Kawanaka Fudo is a large relief carving of Fudo Myo flanked by his two attendants. It is carved into a huge boulder in the Nagaiwaya River in the Kunisali peninsula of Oita in north Kyushu.

I arrived here after climbing down from Choanji  Temple on the morning of my second day walking along an old pilgrimage route around the peninsula that I was following as the start of my walk along the Kyushu Fudo Myo pilgrimage.

Yesterday right at the very start of my walk I visited a much larger cliff carving of Fudo at the Kumano Magaibutsu, magaibutsu being the Japanese word for cliff carving.

This one is much  smaller at only 3 meters in height. Above the riverbank is Tennenji Temple and Misosogi Shrine, a syncretic sacred site typical of the form of shugendo that operated here for centuries.

Rokugo Manzan, the name of the system that was a combination of Usa Hachiman Shinto and Tendai Buddhism, was responsible for the many magaibutsu in the area. Oita has more magaibutsu than any other area of Japan, and the Kunisaki area has the most in Oita. Some of the other ones I visited yesterday can be seen here.

In fact, the whole landscape of the Kunisaki peninsula is inscribed as a mandala. This river valley is one of 28 that radiate out from the centre of the peninsula. The Lotus Sutra contains 28 chapters. There are more than 32,000 Chinese characters in the Lotus Sutra, and it is said that the exact same number of stone statues and cliff carvings were made in this area.

here are a couple of other small magaibutsu  in the vicinity. This area is one of my favorite areas in all of Japan, and typing in "Kunisaki" or clicking any of the tags below will bring up dozens and dozens of posts.


Thursday, January 13, 2022

Mishima Shrine & Misosogi Shrine


I was excited to start day 2 of my walk along the Kyushu Fudo Myoo pilgrimage. A good chunk of the days walking would be along mountain trails. After waking early at my stopover at Nameshi Dam, I walked across the dam itself and headed into the woods.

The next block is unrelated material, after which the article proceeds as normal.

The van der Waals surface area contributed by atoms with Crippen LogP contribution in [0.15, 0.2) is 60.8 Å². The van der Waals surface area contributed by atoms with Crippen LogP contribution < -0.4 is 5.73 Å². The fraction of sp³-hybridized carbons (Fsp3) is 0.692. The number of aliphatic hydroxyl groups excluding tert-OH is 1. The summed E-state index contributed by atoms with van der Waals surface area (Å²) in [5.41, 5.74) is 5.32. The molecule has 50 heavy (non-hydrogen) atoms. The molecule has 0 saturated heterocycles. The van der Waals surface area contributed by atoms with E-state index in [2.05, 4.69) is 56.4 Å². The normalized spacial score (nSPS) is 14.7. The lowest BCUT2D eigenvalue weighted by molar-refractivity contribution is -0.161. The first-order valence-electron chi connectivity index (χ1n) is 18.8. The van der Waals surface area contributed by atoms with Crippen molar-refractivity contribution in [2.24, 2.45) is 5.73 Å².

The first seven temples of the pilgrimage are all located in the Kunisaki Penisula, but to visit them I decided to walk the Kunisakihanto Minemichi Long Trail, a route that closely follows the old yamabushi pilgrimage route that circumnavigates the peninsula. This was my third visit to Kunisaki and I would be revisiting some sites but visiting many more for the first time.

Not far into the forest I come upon the first stop, a shrine set against a cliff with the honden and a secondary shrine both under a rock overhang. The map says this is Mishima Shrine, though there is no information about it.

I am very fond of shrines that cannot be accessed by motor vehicle. From here an ancient road leads up a little higher before crossing over a pass and dropping into the next valley.

The Kunisaki Peninsular is a roughly circular volcanic cone, and from the central high point a series of 28 valleys raditae out. What this means is that to walk around the peninsula involves an awful lot of ups and downs.

As I approach a qiute large temple I first pass by a substantial shrine. My map says this is Misosogi Shrine, but another says it is Choanji Rokusho Shrine. Choanji is the temple nearby connected to this shrine, and Rokusho is the name of several shrines in the area, related I am fairly sure, to  Rokugo Manzan, the Tendai- Hachiman syncretic cult that formed the areas unique religious landscape.


Wednesday, November 11, 2020

Fuki-ji Temple the Oldest Wooden Building in Kyushu


Fukiji Temple on the Kunisaki Peninsula is certainly an elegant structure and is the oldest wooden building still standing in all of Kyushu, and is therefore registered as a National Treasure.

It is believed to have been built in the early 12th Century, part of the huge Tendai-Hachiman-Shugendo pilgrimage area that extends over the whole peninsula. It is believed the temple was built for the priests of Usa Hachiman. Like almost  all the shrines and temples in the region there are a fine pair of stone Nio.

The main hall houses a statue of Amida Nyorai, and is classed as one of the top 3 Amida Halls in Japan. The interior walls of the hall have remnants of colorful murals depicting the Western paradise of Amida.

I was here on the first day of my walk along the Kyushu Fudo Myo Pilgrimage, and while Fukiji is not one of the pilgrimage temples it did have a Fudo statue.